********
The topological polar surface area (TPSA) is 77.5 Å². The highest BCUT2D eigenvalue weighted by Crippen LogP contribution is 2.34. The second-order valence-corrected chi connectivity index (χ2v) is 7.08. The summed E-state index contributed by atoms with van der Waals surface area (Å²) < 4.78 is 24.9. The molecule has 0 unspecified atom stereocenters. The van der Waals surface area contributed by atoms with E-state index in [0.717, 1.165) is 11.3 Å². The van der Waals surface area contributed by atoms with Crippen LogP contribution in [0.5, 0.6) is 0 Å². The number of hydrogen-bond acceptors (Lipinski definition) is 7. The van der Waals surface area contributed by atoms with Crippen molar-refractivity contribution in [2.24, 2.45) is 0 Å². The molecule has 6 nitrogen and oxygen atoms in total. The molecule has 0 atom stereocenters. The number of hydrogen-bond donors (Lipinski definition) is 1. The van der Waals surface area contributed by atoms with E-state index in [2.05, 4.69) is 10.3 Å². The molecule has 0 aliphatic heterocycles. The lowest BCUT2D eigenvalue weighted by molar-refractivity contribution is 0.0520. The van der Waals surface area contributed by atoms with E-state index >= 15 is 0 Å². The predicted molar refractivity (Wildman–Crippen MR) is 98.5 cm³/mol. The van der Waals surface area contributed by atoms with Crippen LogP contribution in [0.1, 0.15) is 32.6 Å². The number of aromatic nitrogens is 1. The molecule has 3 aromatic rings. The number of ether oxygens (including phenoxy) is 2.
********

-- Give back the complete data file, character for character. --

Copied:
The topological polar surface area (TPSA) is 77.5 Å². The highest BCUT2D eigenvalue weighted by Crippen LogP contribution is 2.34. The second-order valence-corrected chi connectivity index (χ2v) is 7.08. The summed E-state index contributed by atoms with van der Waals surface area (Å²) < 4.78 is 24.9. The molecule has 0 unspecified atom stereocenters. The van der Waals surface area contributed by atoms with E-state index in [0.717, 1.165) is 11.3 Å². The van der Waals surface area contributed by atoms with Crippen LogP contribution in [0.5, 0.6) is 0 Å². The number of hydrogen-bond acceptors (Lipinski definition) is 7. The van der Waals surface area contributed by atoms with Crippen molar-refractivity contribution in [2.24, 2.45) is 0 Å². The molecule has 6 nitrogen and oxygen atoms in total. The molecule has 0 atom stereocenters. The number of hydrogen-bond donors (Lipinski definition) is 1. The van der Waals surface area contributed by atoms with E-state index in [2.05, 4.69) is 10.3 Å². The molecule has 0 aliphatic heterocycles. The lowest BCUT2D eigenvalue weighted by molar-refractivity contribution is 0.0520. The van der Waals surface area contributed by atoms with E-state index >= 15 is 0 Å². The predicted molar refractivity (Wildman–Crippen MR) is 98.5 cm³/mol. The van der Waals surface area contributed by atoms with Crippen LogP contribution in [0.1, 0.15) is 32.6 Å². The number of aromatic nitrogens is 1. The molecule has 3 aromatic rings. The number of ether oxygens (including phenoxy) is 2.